Burkhard From Germany, joined Nov 2006, 4613 posts, RR: 2
Reply 17, posted (5 years 5 months 4 weeks 23 hours ago) and read 27112 times:
I think it makes no sense to add sub-types into a list, or at least they need a special category - it may be they alone never made it, but could attract costumors to the other sub types. Example: A318 was the first Airbus ordered by BA, and while they never were delivered as 318s, but as 319s and 320s, they opened BA as a costumor for Airbus,narrow bodies,.
I expect 787 and a380 both to break even on the long run, but agree that long means long. Did the DC10 brerak even, and the MD11? MD 90? B717?
A345/6 we know didn't, they were strategical decisions to fill the gap above the A343 until the real thing arrived.
Quoting art (Reply 11): Vickers Vanguard? Big brother to the successful Viscount, it was introduced just as everyone was moving on to jets. Sold 43 in total IIRC.
Another a/c, like the Electra & CL-44, that came too late. Vanguard suffered from stall problems in initial flight test, and the Tyne engines were problematic during development which put it back quite a lot (also the CL-44).
Quoting rampart (Reply 17): Quoting PanHAM (Reply 16):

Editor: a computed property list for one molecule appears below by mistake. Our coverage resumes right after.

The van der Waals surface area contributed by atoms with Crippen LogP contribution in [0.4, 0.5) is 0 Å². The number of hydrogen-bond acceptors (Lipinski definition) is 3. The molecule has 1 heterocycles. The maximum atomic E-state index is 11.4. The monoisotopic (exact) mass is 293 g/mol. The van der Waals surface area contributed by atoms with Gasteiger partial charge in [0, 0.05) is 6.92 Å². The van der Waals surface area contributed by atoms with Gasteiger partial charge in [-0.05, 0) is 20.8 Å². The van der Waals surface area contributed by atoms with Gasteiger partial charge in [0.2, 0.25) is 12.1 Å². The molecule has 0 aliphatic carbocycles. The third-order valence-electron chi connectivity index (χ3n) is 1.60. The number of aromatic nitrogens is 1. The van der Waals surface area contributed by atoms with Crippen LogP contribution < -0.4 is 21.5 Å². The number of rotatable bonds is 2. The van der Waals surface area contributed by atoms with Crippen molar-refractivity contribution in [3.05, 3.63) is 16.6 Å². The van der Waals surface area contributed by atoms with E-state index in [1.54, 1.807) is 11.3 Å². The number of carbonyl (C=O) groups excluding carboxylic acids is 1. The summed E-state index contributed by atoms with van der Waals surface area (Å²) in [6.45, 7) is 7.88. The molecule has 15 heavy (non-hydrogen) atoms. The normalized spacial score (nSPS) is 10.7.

Not yet mentioned but no winners either the Caravelle and the Bac 1-11
I always read that the 1-11 and Caravelle were sales successes. 1-11 was said to be the most successful airliner export since the Viscount.
I'd have to think that Caravelle, with about 285 sales, and 1-11, I believe over 400, at least broke even.
adam42185 From United States of America, joined Dec 2005, 426 posts, RR: 0
Reply 21, posted (5 years 5 months 4 weeks 23 hours ago) and read 26859 times:
Quoting connies4ever (Reply 19): Although I think on an operational basis, Concorde more than broke even
I could be wrong so someone more in the know feel free to correct me, but I thought the operating and mx costs of the concorde made it too expensive to operate and it never actually made any money regardless of high ticket prices, but in fact lost money, even when fully booked -- that the reason the concorde flew for so long was simply because it was a symbol of prestige for AF and BA.
SEPilot From United States of America, joined Dec 2006, 7546 posts, RR: 51
Reply 22, posted (5 years 5 months 4 weeks 22 hours ago) and read 26820 times:
If you look at total history, the number of airliners that never broke even likely exceeds by a wide margin those that did. Comparatively few really made money, and most of them were built by Boeing. Prior to the jet age the only manufacturer to make real money building airliners was Douglas.
The problem with making things foolproof is that fools are so doggone ingenious...Dan Keebler
PanHAM From Germany, joined May 2005, 10945 posts, RR: 33
Reply 23, posted (5 years 5 months 4 weeks 22 hours ago) and read 26766 times:
Forget about the Russian types, commercial success never was meant to be. The BAADE 152 was a prestige object that never came across the prototype stage. Even if it would have been technically viable, it would never have been successful for a potential operator and certainly not for the manufacturer.